# Neither open nor closed subspace of a vector space?

Consider a vector space $$V$$ over $$\mathbb{C}$$ with some norm (and topology induced by that norm). I am trying to find a subspace $$W \subset V$$ such that it is neither open nor closed in the topology mentioned above?

Motivation: I have studied that every banach space is essentially a closed subspace of $$\mathcal{C}(X)$$ for some compact Hausdorff space $$X$$ and hence I thought that we could also have some structure for normed linear spaces if the answer to my question is negative.

• When you say "subspace", do you mean in the linear algebraic sense of a vector space contained in $V$, or "subspace" in the topological sense of a subset equipped with the subspace topology? – Theo Bendit Feb 1 at 9:05
• @TheoBendit I meant it in a linear algebraic sense. – henceproved Feb 1 at 9:10
• You need $V$ to be infinite dimensional – Surb Feb 1 at 17:27

For a different flavor of example, consider $$C[0,1]$$ with the uniform norm. By a standard theorem (Stone-Weierstrass), the space $$P$$ of polynomial functions is dense in this space. But then, since $$P$$ is dense but clearly not equal to the whole space, it can't be closed in it.

Most of the standard Banach spaces you know are separable - which, in practice, means that they have a "nice" dense subspace. That dense subspace is a non-closed subspace.

You have to look to infinite dimensional spaces. In finite dimensional spaces, a subspace is always closed.

An example for an infinite dimensional space

There is a theorem stating that a linear form $$\varphi$$ is continuous if and only if its kernel $$W$$ is a closed subspace. And if $$\varphi$$ is discontinuous then the kernel is dense in $$V$$.

Hence if we find a non-continuous linear form, its kernel cannot be closed according to theorem above. And cannot be open either as an open subspace that is dense is the space $$V$$ itself.

Take $$V=\{P \in \mathcal C([0,1]), \mathbb C) \mid P \mbox{ is a polynomial}\}$$, equipped with the $$\sup$$ norm. The linear form $$\varphi: P \mapsto P(3)$$ is discontinuous. To see this consider the sequence $$P_n(x) = (x/2)^n$$. The sequence converges to zero for the $$\sup$$ norm but $$\lim\limits_{n \to \infty} \varphi(P_n) = \infty$$.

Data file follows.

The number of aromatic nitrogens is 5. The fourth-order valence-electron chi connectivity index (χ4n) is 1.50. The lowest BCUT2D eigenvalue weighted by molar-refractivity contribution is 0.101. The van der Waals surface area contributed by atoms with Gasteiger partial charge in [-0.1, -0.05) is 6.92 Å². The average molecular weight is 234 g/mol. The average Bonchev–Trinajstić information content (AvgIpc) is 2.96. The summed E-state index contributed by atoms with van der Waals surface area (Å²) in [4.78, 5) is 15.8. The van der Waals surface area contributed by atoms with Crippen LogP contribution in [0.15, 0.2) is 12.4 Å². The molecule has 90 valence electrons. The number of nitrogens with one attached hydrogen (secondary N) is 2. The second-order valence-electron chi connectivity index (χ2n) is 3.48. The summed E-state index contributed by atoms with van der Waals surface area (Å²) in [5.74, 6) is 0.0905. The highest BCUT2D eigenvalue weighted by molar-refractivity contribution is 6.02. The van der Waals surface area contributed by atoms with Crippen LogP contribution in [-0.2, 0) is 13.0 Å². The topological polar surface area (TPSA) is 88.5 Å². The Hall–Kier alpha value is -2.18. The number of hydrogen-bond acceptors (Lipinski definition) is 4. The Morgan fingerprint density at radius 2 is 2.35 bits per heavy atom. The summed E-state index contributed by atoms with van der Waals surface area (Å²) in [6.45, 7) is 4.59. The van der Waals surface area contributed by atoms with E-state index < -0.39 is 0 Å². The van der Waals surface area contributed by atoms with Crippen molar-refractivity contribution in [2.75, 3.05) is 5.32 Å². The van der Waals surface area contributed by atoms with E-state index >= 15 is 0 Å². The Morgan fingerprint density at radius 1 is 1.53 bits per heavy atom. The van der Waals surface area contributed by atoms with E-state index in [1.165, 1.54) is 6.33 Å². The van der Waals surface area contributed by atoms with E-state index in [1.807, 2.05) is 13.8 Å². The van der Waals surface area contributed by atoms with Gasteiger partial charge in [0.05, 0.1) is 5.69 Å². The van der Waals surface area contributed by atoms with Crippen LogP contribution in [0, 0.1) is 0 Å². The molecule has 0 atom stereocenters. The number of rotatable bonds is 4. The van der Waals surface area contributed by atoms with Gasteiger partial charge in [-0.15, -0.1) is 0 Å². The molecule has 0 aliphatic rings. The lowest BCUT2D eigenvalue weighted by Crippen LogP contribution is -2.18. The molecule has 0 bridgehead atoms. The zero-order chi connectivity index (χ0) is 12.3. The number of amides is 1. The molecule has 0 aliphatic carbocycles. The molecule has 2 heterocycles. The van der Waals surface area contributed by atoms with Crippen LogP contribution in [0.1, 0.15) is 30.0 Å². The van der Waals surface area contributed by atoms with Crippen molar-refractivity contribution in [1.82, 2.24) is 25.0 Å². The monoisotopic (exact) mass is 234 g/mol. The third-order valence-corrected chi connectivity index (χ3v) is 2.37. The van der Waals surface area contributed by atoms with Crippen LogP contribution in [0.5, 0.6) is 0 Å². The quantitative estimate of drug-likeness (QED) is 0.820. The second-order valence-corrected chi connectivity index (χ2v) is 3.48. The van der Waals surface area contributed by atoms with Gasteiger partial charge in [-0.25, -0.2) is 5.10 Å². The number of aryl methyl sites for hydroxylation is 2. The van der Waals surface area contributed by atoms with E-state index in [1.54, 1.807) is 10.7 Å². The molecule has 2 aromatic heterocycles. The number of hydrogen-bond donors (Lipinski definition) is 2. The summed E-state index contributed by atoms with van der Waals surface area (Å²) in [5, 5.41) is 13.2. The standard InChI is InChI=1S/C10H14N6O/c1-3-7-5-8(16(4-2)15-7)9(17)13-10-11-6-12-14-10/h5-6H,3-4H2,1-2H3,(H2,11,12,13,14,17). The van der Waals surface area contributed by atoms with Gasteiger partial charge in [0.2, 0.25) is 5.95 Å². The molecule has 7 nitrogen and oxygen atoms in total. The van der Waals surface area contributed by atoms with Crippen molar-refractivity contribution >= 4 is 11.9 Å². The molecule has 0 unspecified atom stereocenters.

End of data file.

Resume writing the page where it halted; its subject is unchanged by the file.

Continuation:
The kernel $$W$$ of $$\varphi$$ is the strange animal you're looking for!

Other answers have mentioned that it's impossible for a finite dimensional space, but I think it would be good to mention a proof:

If a space is finite dimensional, then it has a finite basis $$\{b_1, b_2, ... b_n\}$$. Given a sequence of vectors in the space $$v_k$$, each vector can be written as a linear combination of the basis vectors: $$v_k=\sum_{i=0}^n c_{i,k} b_i$$. Now suppose $$v_k$$ converges to some limit $$v$$. Then $$v = \sum_{i=0}^n c_i b_i$$. So $$\lim_{k \rightarrow \infty}\sum_{i=0}^n c_{i,k} b_i = \sum_{i=0}^n c_i b_i$$. Now $$\lim_{k \rightarrow \infty} c_{i,k}b_i$$ exists for each $$i$$, so we can then interchange the sum and the limit: $$\sum_{i=0}^n\lim_{k \rightarrow \infty} c_{i,k}b_i = \sum_{i=0}^n c_i b_i$$. If there is a subspace that contains $$v_k$$ for all $$k$$, then we can come up with a basis of the larger space such that the set of basis vectors of the subspace is a subset of the basis vectors of the larger space, and $$c_{i,k}$$ will be zero for any $$i$$ such that $$b_i$$ is not in the set of basis vectors of the subspace. Thus $$\lim_{k \rightarrow \infty} c_{i,k}$$ will be equal to zero for all such $$i$$, and $$v$$ will be a linear combination of only vectors that are in the set of basis vectors of the subspace, and thus will be a member of the subspace.

This shows that the limit of any sequence of vectors in the subspace will itself be in the subspace, and thus the subspace will be closed. So where did we use finite dimensionality? When we exchanged the sum and limit, that relied on the sum being finite. For infinite sums, the identity $$\sum_{i =0}^{\infty} \lim_{k \rightarrow \infty} a_{i,k}= \lim_{k \rightarrow \infty}\sum_{i=0}^{\infty} a_{i,k}$$ does not necessarily hold. To find a subspace that's not closed, we need an infinite dimensional space where this identity fails (or, as @mathcounterexamples.net mentions, find non-continuous linear forms, which is equivalent to the identity failing).

No proper subspace of a normed linear space can be open. Does that give you the answer? Additional facts: every infinite dimensional normed linear space contains a subspace which is not closed. In fact there exist discontinuous linear functional and their kernels are not closed.